The following article was submitted by Stuart Lawson.
The high cost of subscription journals has been discussed endlessly among librarians and those advocating for open access. While it is common knowledge that the prices paid by libraries are higher than most can really afford, there is still surprisingly little data in the public domain about what the exact costs are. Partly this is just down to the fact that libraries haven’t traditionally published detailed breakdowns of their acquisitions expenditure, so there is no cultural norm of doing so.
Partly it is due to the contracts that libraries sign with publishers to gain access to their journals. Some of these contracts contain non-disclosure agreements which prevent librarians from publicly disclosing the prices or pricing calculations. However, while this practice does exist, it is less widespread than is sometimes assumed. In the UK the only publisher whose contract includes a non-disclosure agreement which it claims prevents signatories from releasing some data even when subject to freedom of information (FOI) requests is Elsevier. The legal position of Elsevier’s non-disclosure clause has not been tested in court and if there are any brave librarians out there who wish to pursue that route, it could be worth getting a legal opinion about whether it can be done.
Subscription costs for all other publishers can be gained by any member of the public by sending FOI requests to UK universities, either as an individual or through the website whatdotheyknow.com. So that’s what we’ve done. The subscription costs paid by around 100 institutions to six major publishers are now openly available on figshare. We will be sending carefully-worded FOI requests separately for Elsevier data to obtain as much as is legally possible at the moment.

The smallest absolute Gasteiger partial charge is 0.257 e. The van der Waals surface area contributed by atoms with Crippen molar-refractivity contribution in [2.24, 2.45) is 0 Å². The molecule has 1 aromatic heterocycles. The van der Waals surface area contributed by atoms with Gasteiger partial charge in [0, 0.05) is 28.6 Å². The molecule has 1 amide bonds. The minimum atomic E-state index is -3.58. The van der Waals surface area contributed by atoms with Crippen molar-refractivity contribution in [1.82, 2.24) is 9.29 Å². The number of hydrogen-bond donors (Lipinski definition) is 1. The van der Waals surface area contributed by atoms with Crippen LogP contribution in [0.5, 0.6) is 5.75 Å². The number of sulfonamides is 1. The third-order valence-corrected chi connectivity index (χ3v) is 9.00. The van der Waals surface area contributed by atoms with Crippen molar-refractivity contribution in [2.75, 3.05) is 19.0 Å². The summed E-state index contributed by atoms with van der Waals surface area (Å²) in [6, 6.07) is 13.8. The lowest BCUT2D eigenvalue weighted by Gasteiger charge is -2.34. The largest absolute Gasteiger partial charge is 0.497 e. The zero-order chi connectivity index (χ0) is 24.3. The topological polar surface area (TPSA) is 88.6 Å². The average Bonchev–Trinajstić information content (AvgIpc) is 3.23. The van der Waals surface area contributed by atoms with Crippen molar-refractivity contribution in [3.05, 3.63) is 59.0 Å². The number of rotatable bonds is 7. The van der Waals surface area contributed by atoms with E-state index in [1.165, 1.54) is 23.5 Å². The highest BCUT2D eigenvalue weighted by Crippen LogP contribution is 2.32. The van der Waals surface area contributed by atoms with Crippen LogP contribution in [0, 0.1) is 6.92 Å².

Transparency in subscription data is particularly important right now because we are seeing increased transparency in the price of APCs, and if this is seen without the context of the costs of subscriptions it could be used to claim that open access is needlessly expensive (thanks to Ernesto Priego for pointing this out).
Huge thanks to Ben Meghreblian for doing most of the manual labour or sending out all the FOI requests and collating the responses. Not every UK higher education institution is included in this dataset, particularly some of those institutions which have merged in the last few years, but the majority are. The notable exception is the majority of the research-intensive Russell Group universities, which were excluded because I know that someone else sent similar requests earlier this year but have not published the results yet. Even though those Russell Group universities would tend to have much higher subscription expenditure, I think it is important to see how bearing the burden of the costs of academic publishing is not limited to the more wealthy institutions.
A few caveats about the data so far:
- The requests asked for data in calendar years, and some institutions responded with data in academic financial years. In those cases the data has been put in the column for the latter year. For example, if a figure is given for 2012/13, it is placed in the 2013 column. The money may actually have been transferred during 2012, but it will be for subscriptions for 2013.
- Some institutions have not included expenditure through subscription agents or other intermediaries, including big deals. Others have included these costs. This makes directly comparing institutions’ expenditure more tricky.
We are still waiting for responses from some institutions. These figures will be added to the spreadsheet as they become available.
For further details of individual requests please follow the links given in the tabs in the spreadsheet.
UPDATE: Further data has been added to the dataset, which now includes expenditure on Elsevier journals for some universities.